It has taken a week or so but things are really getting back to normal now. One of the interesting elements of my job is that occasionally I have the opportunity to play a small part in the reshaping of services to vulnerable families and young people. I have been involved in a series of interviews for a strategic post, something I found very interesting, especially as my experience is of a complete disconnect between Social Care and Education most of the time.
School yesterday was calm. My vulnerable children are wobbling however, and their teachers and learning support assistants are doing their best to hold them together and keep them learning. Our LAC child really struggles with Monday mornings. Her carer is amazing and the progress she is making is better than I could have hoped for, but every Monday she manages to lose the plot and becomes very disruptive. I spent some time with her after school in ‘payback’ where she was catching up with the work that she had missed. Some people disagree with payback but it seems to work for us as the emphasis is that the children ‘pay back’ or complete the learning that they missed.
Usually this child resists this vehemently but yesterday was lovely. She had ripped up her handwriting book so I sat and put the ‘teacher’ bits back into a new one while she sat and did her literacy. It was amazing, she has been a child who completely refuses to do any learning, but here she was, beside me, writing away quite happily, commenting every now and then on this pop star or the other while I practised my best handwriting. In fact, the time went so fast that her carer was at the door ready to collect her before we even realised.
Her carer is special. She has managed to make such a difference to her, I feel she really has a chance to succeed. The changes in her attitude and her understanding that there are ‘consequences’ are huge. She has enough resilience now to accept her mistakes and the consequences of her actions. She has learned that we are fair and her carer has helped her to trust us.
There are two more of the children that are having a hard time at the moment. Both of whom have parents with mental health difficulties. One was in tears in my office at the end of the day as her dad and stepmother are in the process of splitting up amidst rows and shouting and aggression. What she was upset about in particular was the possibility that her baby sister might not have her dad there for Christmas. This child is wise beyond her years at times, and at others regresses to being a toddler. She is very astute. Once I was talking to her after I had completed a lesson observation and I asked her what she had thought of the lesson. She told me that she thought the teacher talked to much and should just let the children get on with it. I laughed as that was exactly what I had written down and when I shared this with the teacher she laughed too and agreed that she needed to talk less!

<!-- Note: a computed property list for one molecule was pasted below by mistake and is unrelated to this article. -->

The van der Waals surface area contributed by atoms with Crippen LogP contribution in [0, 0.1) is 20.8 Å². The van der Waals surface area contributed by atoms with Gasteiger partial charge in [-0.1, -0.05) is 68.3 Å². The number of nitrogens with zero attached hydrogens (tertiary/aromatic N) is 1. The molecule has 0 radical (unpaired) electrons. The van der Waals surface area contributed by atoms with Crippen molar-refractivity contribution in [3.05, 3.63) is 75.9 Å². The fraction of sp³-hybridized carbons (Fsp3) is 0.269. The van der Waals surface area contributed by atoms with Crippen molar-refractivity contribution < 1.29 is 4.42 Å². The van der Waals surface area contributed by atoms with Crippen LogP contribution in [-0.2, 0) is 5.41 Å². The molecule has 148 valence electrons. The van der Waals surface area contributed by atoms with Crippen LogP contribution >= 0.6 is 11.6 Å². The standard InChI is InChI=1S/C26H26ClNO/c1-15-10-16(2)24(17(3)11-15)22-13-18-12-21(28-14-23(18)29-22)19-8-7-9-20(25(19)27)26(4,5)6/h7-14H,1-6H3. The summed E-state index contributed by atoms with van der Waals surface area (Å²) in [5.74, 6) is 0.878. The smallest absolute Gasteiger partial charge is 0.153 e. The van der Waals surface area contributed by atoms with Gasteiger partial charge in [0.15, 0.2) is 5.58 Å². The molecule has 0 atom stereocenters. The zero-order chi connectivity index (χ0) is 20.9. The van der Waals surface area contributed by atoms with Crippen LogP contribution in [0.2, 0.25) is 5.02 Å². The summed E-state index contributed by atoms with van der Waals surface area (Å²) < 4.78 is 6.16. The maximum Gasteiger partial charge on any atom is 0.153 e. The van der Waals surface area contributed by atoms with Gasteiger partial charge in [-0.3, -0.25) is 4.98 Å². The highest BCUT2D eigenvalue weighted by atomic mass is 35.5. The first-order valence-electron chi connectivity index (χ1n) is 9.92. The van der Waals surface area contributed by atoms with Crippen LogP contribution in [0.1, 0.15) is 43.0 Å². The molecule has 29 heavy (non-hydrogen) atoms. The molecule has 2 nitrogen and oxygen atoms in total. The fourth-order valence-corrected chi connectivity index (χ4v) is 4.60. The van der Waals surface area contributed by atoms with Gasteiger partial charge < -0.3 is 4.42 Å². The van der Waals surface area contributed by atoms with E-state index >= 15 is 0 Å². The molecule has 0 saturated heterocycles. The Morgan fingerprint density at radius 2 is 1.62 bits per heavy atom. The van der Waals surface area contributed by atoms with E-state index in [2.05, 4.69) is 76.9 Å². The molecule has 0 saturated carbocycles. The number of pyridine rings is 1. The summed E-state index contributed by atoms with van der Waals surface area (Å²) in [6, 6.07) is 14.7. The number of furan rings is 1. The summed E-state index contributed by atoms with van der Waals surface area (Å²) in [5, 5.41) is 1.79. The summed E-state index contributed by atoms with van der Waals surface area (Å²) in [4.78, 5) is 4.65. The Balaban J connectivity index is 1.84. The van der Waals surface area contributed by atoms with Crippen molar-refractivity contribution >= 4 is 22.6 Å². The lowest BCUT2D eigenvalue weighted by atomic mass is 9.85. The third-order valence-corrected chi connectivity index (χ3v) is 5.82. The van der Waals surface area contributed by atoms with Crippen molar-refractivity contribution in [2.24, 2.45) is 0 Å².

Today though, she just sobbed. At times I am aware that children just need some space. So I left her be at my table and I got on with my work. Eventually the sobbing stopped. I asked her if she was ok now and she said she was and could she go back to class, which she did.
Children have an incredible sense of injustice and fairness and for children who have low self esteem this sense seems to be magnified. The other child who is having a wobbly time at the moment is feeling persecuted by all the adults around him. Even the slightest chastisement goes in and he crumbles. The result of the crumble is a massive kick-back and that is when things go flying. Needless to say, things went flying today. Given time and space he too calmed down and was able to go back to class. Sometimes staff forget just how vulnerable some of these children are and when you have a class of 30 that’s easy to do.
My Pupil and family Support Worker and I have also been dealing with an exceptionally difficult situation between two warring parents. Unfortunately for us this has culminated in one of them making a complaint against the school – for something that actually is not within our remit, however much they would like it to be. These parents are unable to be in the remotest bit civil to each other and so use the school as a battleground. Stuck in the middle, coping amazingly well under the circumstances, is their child. What is so sad is that we have completed,very successfully, our support work with him, but his parents won’t do their bit. And so it rumbles on, exploding into conflict every now and then and we do our best to pick up the pieces.
I spent this morning working with the children in the support group as their teacher was on a course. It was lovely. Calm and purposeful and they all engaged with their learning. About halfway through the morning though a child from another class, who has been on the verge of joining the group for a while, was brought into the room kicking and shouting, by my SENCo and his class teacher as he had been trashing his classroom. When they got him in he started picking up chairs and throwing them around and being very dangerous so I had to restrain him in a ‘wrap’. As I held him I explained that I would let him go as long as he didn’t throw anything or do anything that would put anyone in danger. He didn’t really struggle much, I let go very quickly and he didn’t throw anything else. In fact, he calmed right down. Holding him had made him feel safe I think, and contained, and this enabled him to regain some control.
It is noticeable though, just how delicate the calm is. Chaos is only just under the surface with these children and it struck me again just what a skilled job my staff do in enabling them to learn anything at all. They are studying Charlie and the Chocolate Factory and they love it.